“I think we’ve seen established companies that have gone through the SOX process year over year increase those efficiencies and move to a maturity level that gives them a better return and, in the end, maintain or lower the costs of the effort,” Christensen said. “However, those that are relatively early in their SOX journey still see there’s an opportunity to move up that maturity curve—move from more of an ad hoc state to a better-defined level. And I would expect that they would see those efficiencies somewhere in their near future.”
Compliance hours: Time spent on SOX compliance activities went up for most companies in FY 2016, and for two out of three of these companies, hours increased by more than 10 percent, according to the survey.
Cybersecurity: There was a fairly big jump in cybersecurity disclosures in FY 2016 (33%) compared to the prior year (20%). “I talk with a lot of audit committees and internal auditors about what’s on the macro-level lists that the C-suite and the boardroom are thinking about, and obviously, cyber the last year or two has been close to the top of the list,” Christensen said.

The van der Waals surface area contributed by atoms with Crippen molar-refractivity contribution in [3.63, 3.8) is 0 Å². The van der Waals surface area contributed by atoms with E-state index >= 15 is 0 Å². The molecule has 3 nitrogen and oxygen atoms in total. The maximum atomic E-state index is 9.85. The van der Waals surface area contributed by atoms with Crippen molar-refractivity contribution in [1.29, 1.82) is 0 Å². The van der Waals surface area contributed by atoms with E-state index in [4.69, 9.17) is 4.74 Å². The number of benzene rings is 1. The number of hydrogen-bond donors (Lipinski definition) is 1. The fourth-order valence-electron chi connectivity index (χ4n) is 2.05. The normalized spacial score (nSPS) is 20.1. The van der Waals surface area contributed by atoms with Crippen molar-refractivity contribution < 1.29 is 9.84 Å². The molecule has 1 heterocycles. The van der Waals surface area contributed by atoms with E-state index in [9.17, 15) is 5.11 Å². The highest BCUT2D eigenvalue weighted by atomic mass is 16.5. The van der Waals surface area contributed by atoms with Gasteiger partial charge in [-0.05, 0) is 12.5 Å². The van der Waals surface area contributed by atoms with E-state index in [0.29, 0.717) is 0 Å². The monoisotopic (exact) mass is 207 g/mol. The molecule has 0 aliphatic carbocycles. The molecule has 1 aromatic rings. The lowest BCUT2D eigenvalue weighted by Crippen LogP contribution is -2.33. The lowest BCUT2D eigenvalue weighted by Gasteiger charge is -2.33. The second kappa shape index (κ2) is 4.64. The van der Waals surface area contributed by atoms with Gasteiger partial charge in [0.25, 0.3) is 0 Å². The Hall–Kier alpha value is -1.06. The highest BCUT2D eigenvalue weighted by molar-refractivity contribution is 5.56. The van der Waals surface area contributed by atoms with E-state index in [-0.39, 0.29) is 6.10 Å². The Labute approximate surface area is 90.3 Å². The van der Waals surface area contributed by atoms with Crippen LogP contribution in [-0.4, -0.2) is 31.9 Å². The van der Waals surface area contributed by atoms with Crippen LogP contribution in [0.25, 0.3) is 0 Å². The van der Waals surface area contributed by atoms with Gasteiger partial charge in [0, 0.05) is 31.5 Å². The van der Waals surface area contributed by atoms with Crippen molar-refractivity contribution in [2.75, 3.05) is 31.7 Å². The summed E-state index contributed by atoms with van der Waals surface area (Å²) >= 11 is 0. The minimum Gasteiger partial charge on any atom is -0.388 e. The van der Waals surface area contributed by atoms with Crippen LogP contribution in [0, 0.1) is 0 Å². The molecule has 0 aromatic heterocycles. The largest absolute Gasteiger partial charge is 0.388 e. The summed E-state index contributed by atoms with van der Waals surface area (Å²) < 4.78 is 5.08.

Future of SOX compliance
A big question moving forward, Christensen said, is: What will next-gen SOX look like?
“The topics that we’re seeing include the introduction of some robotic process automation. RPA is a hot topic, and I don’t think people have gone too far down that path, but there are tremendous opportunities and it’ll be part of the future,” he said.
“Some of the bigger advancements are going to come through automated techniques that are there, particularly with advancing technologies,” Christensen continued. “Big data sets and disparate data systems communicate and corroborate information, adding elements and things that you can get into the cloud and in the various cloud environments. That’s probably the next frontier of where SOX can go, but that’s probably two to three years away. But companies that are on the cutting edge around SOX are beginning to implement and experiment with these, as recently as today. So, that’s creating some excitement and interest in where SOX goes.”
Technology advancements in SOX compliance will be the focus of a future article, as these controllers talk about tech trends, automation, and the possibility of using artificial intelligence and blockchain in their compliance efforts.